14. Chuck says:

    I need to monitor a large 1+ acre property with a long driveway, house and other out buildings. Should I buy lots of cameras to monitor lots of specific areas or can I buy less cameras that have great resolution and then purchase great software that can allow a zoom from something that might be in the field of view but farther away from the camera when reviewing my images?

    • bensoftware says:

      Hi Chuck, I think fewer high-resolution cameras are the way to go. Overall you will pay less and have less setup/wiring work. Search our list of supported cameras for outdoor cameras with at least 3 MP resolution, and make your choices from those. If you need any help choosing, let us know.

  15. AJenner says:

    I’ve been using a ucam247i for some time as a baby monitor camera and having got used to the whole ip camera business decided to go for a more all round home monitoring system with more cameras. I tried out the new home monitor system from Y-cam but found it too constrictive as you can’t use their cameras outside their own online system. I went back and got some more ucams instead and they work great with security spy plus you get the flexibility of using the cams how you want. Hope this helps others.

  16. Deividas says:

    Hi,

    what cameras would you recomend in -30 C conditions?(used outdoor during cold winter)
    Thanks!

  17. RICK says:

    HI-
    I WAS WONDERING IF I CAN MIX & MATCH CAMERAS AND HOW WOULD I RECORD THE DIFFERENT CAMERAS. I AM LOOKING FOR A COMBO OF 3 OUTDOOR (2 REGULAR CAMS , 1 PTZ) THEN 5 INDOOR (1 FOR NURSERY, 1 PTZ , 3 TO COVER STRAIGHT SHOT WITH OVERLAP OK)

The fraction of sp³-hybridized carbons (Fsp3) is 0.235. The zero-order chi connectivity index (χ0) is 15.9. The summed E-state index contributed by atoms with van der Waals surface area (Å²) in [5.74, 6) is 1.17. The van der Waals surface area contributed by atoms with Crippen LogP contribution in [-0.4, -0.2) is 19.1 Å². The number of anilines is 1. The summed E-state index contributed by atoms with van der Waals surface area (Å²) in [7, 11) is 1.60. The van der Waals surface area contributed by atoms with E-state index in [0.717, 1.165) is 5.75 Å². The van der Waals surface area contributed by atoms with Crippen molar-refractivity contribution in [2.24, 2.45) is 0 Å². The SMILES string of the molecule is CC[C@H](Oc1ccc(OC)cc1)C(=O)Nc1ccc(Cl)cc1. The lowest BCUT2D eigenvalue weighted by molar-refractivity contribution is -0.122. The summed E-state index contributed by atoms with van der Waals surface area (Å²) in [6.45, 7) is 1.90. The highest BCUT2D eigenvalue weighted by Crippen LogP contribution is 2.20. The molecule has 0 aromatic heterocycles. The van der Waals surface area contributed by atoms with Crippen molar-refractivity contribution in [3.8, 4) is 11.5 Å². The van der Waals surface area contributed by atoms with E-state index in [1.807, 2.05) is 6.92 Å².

18. Ibby says:

    I have multi locations small retails. Need 1 camera each but need to record and review footage at home office. Sound and picture quality are low priority to reduce impacts on bandwidth. Currently i use dlink low end cams, but need to reset them so often.
    Any recommendations without complicated ip pinhole setting etc?

    • bensoftware says:

      Hi – it sounds like standard-resolution cameras that can send H.264 video would be suitable for your purposes. This will give low bandwidth while still useful video and audio. Something like a TRENDnet TV-IP672P would be suitable, and also has pan/tilt if you need it. It is 1MP resolution but you could set it to a lower resolution for your current usage, while having that high resolution available if you need it in the future. Alternatively a Y-cam Cube would do the job and has good night-vision. You can set up the cameras (using port forwarding in your router) to send video back to a central location where you use SecuritySpy to view/record the video from all the cameras.

  19. Craig Sande says: